Acoustical aspects of the singing bicycle project

When we first designed the Singing Bicycle Project in 1976,
calling it our 'Second Symphony' with some irony, we calculated a
series of 24 pipes such that they would all be tuned to ideal harmonics
of one single fundamental pitch. The piece was conceived as using 'just
intonation'. Although the piece has been performed over a hundredth
times since 1980, we never actually verified the acoustic and harmonic
result against what we theoretically conceived. In 2014 we performed a
series of precize measurements and -not really amazing- found out that
the initial concept belongs in the land of fairy tales. We were not
really amazed because in the last twenty years we have been involved
quite deeply into acoustic research on musical instruments and
robotics. This research proved clearly that there is not such a thing
as 'harmony' or 'just intonation' anywere in the world of acoustics, be
it strings, pipes ,let alone more 3-dimensional vibrating objects.

Loudspeakers driving cilindrical tubes in fact form a pretty complex acoustic
system. The traditional acoustic theory with regard to open and closed
pipes, does not seem to apply here. The one end, closed by the
loudspeaker does neither behave as a closed nor as an open end. The
loudspeaker behaves as a membrane driven in its center and shows off a
highly non-linear response curve. Thus we have to do with two mutually
dependent vibrating systems. The table below gives the results of a long series of measurements, revealing this clearly.

Set-up for the experiment:

Visaton loudspeaker, Type K50WP, 50 Ohms, 3W. Frequency response 180-17000Hz.
Resonant frequency 300 Hz. For details and response curves, see
spec. sheet.

PVC Pipe 50 mm diameter (internal 46 mm), fault 0.1 mm. Measurement
fault on pipe lengths: 0.5 mm. The speakers were glued firmly and
airtight to the tubes using PVC cement glue. (Tangit).

The first column in the table gives the pipe length. The second
column gives the resonant frequency for such a tube resonating at 1/4
wavelength and with end correction applied according to the textbook
formula found in most books on acoustics. The thirth column gives the
lowest resonant frequency as measured by sweeping the oscillator from
0Hz upwards. The next colums give the measured frequencies of the next
clearly discernable overtones. The excitation was always a pure
sinewave.

physical pipe length | fres calc |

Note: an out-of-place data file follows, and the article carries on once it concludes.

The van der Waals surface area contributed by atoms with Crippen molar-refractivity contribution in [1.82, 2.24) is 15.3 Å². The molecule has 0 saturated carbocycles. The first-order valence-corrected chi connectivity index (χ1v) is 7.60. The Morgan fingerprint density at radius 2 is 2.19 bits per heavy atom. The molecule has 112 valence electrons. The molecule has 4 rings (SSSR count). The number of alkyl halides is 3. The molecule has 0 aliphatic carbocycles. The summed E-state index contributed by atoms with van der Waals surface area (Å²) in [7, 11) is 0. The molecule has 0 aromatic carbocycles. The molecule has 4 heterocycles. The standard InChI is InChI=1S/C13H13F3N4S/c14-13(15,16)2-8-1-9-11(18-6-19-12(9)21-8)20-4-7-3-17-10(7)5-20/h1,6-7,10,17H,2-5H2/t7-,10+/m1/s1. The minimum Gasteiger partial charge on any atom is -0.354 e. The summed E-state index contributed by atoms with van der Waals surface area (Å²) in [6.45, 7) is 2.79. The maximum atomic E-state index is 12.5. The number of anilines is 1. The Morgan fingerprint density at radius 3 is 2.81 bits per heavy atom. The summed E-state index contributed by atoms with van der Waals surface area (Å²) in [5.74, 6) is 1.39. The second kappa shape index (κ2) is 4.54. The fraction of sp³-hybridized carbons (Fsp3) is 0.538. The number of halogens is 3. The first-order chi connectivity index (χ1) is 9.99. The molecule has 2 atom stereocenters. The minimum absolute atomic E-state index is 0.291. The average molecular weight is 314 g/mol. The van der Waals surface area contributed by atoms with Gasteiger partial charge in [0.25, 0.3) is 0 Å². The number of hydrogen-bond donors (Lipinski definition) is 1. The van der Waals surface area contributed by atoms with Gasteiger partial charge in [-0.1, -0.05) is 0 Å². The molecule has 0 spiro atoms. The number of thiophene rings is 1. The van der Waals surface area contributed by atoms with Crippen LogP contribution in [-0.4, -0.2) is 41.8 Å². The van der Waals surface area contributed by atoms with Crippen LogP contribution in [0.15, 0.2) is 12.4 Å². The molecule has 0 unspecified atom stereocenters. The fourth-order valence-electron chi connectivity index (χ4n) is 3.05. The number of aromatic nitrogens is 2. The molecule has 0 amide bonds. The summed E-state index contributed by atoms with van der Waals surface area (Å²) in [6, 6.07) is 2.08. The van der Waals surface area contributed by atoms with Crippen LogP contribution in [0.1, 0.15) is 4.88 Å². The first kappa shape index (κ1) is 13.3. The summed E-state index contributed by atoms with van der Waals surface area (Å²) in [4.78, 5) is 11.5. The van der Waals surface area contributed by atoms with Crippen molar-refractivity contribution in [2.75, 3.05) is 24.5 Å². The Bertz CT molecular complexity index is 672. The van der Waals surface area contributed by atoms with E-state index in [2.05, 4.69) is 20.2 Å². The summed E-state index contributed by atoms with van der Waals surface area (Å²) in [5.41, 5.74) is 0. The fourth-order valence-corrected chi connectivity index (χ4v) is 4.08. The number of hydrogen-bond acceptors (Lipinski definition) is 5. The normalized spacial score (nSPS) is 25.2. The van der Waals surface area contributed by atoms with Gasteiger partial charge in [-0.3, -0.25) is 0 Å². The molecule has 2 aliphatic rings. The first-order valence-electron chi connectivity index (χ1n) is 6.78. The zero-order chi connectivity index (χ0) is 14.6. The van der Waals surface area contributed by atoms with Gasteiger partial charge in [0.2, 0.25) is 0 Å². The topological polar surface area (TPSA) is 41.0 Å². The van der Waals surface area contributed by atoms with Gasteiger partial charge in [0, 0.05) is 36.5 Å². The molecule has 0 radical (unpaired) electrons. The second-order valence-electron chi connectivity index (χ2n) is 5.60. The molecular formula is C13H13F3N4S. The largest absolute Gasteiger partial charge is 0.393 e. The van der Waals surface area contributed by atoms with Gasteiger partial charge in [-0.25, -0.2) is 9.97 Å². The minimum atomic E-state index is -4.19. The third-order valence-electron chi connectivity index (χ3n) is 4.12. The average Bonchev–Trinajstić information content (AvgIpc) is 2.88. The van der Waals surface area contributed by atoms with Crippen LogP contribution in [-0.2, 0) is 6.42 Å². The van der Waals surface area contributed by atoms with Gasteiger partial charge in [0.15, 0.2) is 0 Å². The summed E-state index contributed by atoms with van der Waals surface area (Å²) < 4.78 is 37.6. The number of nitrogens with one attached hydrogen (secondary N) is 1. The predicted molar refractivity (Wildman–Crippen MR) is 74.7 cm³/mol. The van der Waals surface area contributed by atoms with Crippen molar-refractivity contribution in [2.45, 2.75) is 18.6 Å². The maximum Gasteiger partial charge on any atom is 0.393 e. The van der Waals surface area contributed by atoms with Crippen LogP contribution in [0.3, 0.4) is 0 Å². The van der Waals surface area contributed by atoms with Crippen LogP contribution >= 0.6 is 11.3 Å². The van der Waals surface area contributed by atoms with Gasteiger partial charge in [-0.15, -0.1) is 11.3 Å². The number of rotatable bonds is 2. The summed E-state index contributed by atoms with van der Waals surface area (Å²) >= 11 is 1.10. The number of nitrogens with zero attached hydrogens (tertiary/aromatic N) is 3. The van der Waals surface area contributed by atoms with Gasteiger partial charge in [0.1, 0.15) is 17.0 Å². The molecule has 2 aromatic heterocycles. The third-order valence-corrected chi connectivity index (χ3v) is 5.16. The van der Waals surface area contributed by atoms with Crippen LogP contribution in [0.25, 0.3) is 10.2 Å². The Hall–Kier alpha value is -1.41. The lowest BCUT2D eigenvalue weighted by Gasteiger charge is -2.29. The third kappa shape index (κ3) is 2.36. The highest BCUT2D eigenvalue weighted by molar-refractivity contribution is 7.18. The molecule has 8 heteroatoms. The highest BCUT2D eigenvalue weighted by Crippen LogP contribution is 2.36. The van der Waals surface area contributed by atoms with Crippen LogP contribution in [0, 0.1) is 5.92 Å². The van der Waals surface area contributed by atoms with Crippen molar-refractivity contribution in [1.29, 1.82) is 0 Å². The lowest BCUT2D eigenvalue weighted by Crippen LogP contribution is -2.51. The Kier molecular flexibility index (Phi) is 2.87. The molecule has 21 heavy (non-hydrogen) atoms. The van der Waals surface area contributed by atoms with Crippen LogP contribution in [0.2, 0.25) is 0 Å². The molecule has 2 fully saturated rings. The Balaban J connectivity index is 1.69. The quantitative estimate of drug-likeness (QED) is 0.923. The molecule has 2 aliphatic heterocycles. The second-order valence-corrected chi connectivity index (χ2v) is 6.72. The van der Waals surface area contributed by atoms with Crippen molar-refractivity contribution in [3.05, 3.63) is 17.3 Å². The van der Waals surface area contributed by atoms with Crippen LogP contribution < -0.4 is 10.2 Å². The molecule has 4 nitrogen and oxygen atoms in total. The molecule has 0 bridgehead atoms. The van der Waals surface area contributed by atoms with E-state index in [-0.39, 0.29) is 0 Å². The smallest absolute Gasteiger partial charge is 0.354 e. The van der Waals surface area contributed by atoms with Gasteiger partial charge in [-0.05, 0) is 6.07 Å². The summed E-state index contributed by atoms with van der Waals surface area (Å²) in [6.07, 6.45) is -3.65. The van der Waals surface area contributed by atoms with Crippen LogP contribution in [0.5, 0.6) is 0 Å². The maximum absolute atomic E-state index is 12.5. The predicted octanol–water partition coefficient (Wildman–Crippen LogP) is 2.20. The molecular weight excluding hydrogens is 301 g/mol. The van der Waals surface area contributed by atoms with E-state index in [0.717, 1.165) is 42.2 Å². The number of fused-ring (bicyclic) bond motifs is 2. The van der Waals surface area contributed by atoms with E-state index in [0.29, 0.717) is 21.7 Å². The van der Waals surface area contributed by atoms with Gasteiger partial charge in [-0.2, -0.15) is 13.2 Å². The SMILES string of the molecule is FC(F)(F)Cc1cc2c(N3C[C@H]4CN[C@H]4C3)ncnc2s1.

f0 | f1 | f2 | f3 | f4 |

48.5 mm |
353 |
- |
- |
- |
||

l/d=1.054 |
- |
- |
- |
|||

62 mm |
337 |
- |
- |
- |
||

l/d =1.35 |
- |
- |
- |
|||

78.5 mm |
330 |
1008 |
2600 |
- |
||

l/d = 1.71 |
= 3.05 |
= 7.88 |
- |
|||

395 mm | 160 |
170 | 362 | 664 | 1092 | |

l/d = 8.59 |
= 2.14 | = 3.91 | = 6.42 | |||

451 mm (Mib 51) |
155.60 |
310 / 340 |
583 |
933 |
||

l/d = 9.80 |
= 1.99 / = 2.18 |
= 3.75 |
= 5.99 |
|||

465 mm | 151 | 302 | 574 | 916 | ||

l/d = 10.11 |
= 2.00 (*) | = 3.80 | = 6.06 | |||

583 mm |
129 |
326 |
462 |
|||

l/d = 12.67 |
= 2.52 |
= 3.58 |
||||

600 mm |
130 |
323 |
489 |
989 |
||

l/d = 13.04 |
= 2.48 |
= 3.76 |
= 7.61 |
|||

627 mm | 121 | 311 | 444 | |||

l/d = 13.63 |
= 2.57 | = 3.66 | ||||

683 mm |
112 |
296 |
316 |
633 |
||

l/d = 14.85 |
= 2.64 |
= 2.82 |
= 5.65 |
|||

700 mm |
108 |
287 |
428 |
619 |
||

l/d = 15.22 |
= 2.66 |
= 3.96 |
= 5.73 |
|||

774 mm |
98 |
260 |
382 |
560 |
||

l/d = 16.83 |
= 2.65 |
= 3.90 |
= 5.71 |
|||

805 mm |
96 |
287 |
385 |
950 |
||

l/d = 17.5 |
= 2.98 |
= 4.01 |
= 9.89 |
|||

847 mm | 90 | 238 | 356 | 520 | ||

l/d = 18.41 |
= 2.64 | = 3.95 | = 5.77 | |||

880 mm |
89 |
262 |
352 |
700 / 865 |
||

l/d = 19.13 |
= 2.94 |
= 3.95 |
= 7.86 / 9.72 |
|||

924 mm |
84.5 |
253 |
338 |
659 |
||

l/d = 20.09 |
= 2.99 |
= 4.00 |
= 7.80 |
|||

962.5 mm |
82 |
242 |
330 |
628 |
||

l/d = 20.92 |
= 2.95 |
= 4.02 |
= 7.66 |
|||

1005 mm |
78 |
235 |
359 |
772 |
||

l/d = 21.85 |
= 3.01 |
= 4.6 |
= 9.89 |
|||

1125 mm |
64 |
189 |
250 |
296 / 384 |
||

l/d = 24.46 |
= 2.95 |
= 3.90 |
= 4.63 / 6.00 |
|||

1145 mm |
69.5 |
205 |
322 |
410 |
||

l/d = 24.89 |
= 2.94 |
= 4.63 |
= 5.89 |
|||

1198 mm | 67 | 201 | 311 | |||

l/d = 26.04 |
= 3.00 | = 4.64 | ||||

1366 mm |
59 | 175 | 277 | 356 | ||

l/d = 29.69 |
= 2.96 |
= 4.69 |
= 6.03 |
|||

1425 mm |
56 | 170 | 281 | 351 | ||

l/d = 30.98 |
= 3.03 |
= 5.02 |
= 6.27 |
|||

1562 mm |
53 |
158 |
262 |
347 |
||

l/d = 33.96 |
= 2.98 |
= 4.94 |
= 6.55 |

Measuments performed using an analogue sine wave generator with a
digital frequency counter. Resolution 1 Hz. The output impedance is 50
Ohms and thus matches the nominal impedance of the drivers. The
precision is better than 1%. Output voltage was kept constant at 3 V
rms for all measurements. For most tubes, some resonance was also
observed around the octave and other even overtones, but at a level too
low to be easily measured.

The larger the l/d ratio becomes, the closer the first overtone comes
to 3.0 times the fundamental. The second overtone seems to move from 3
times to 5 times the fundamental. The factor for the thirth
overtone is from our data not easily discerned. It also seems to
increase with increasing tube length.

We used the measurement data to obtain a third degree equation, using a Gauss fit procedure. The equation becomes:

freq = 309.048 - 0.4617146 * x + 3.013809E-04 * x^2 - 7.109726E-08 * x^3

The tube length (x) is expressed in mm.

A 6th degree equation, obtained with a Gaussfit program calculated over 20 data pairs taken in the length traject between 395 mm and 1582 mm leads to errors less than 1%. It looks like this:

freq = 317.6497 -.4827873 x + 2.720424E-04 x^2 +
2.693052E-08 x^3 -5.110973E-11 x^4 -1.656992E-14 x^5 +
1.248304E-17 x^6

(*) The audible result we observed here is two separate tones, one octave different. The fundamental f0 sounds together with f1.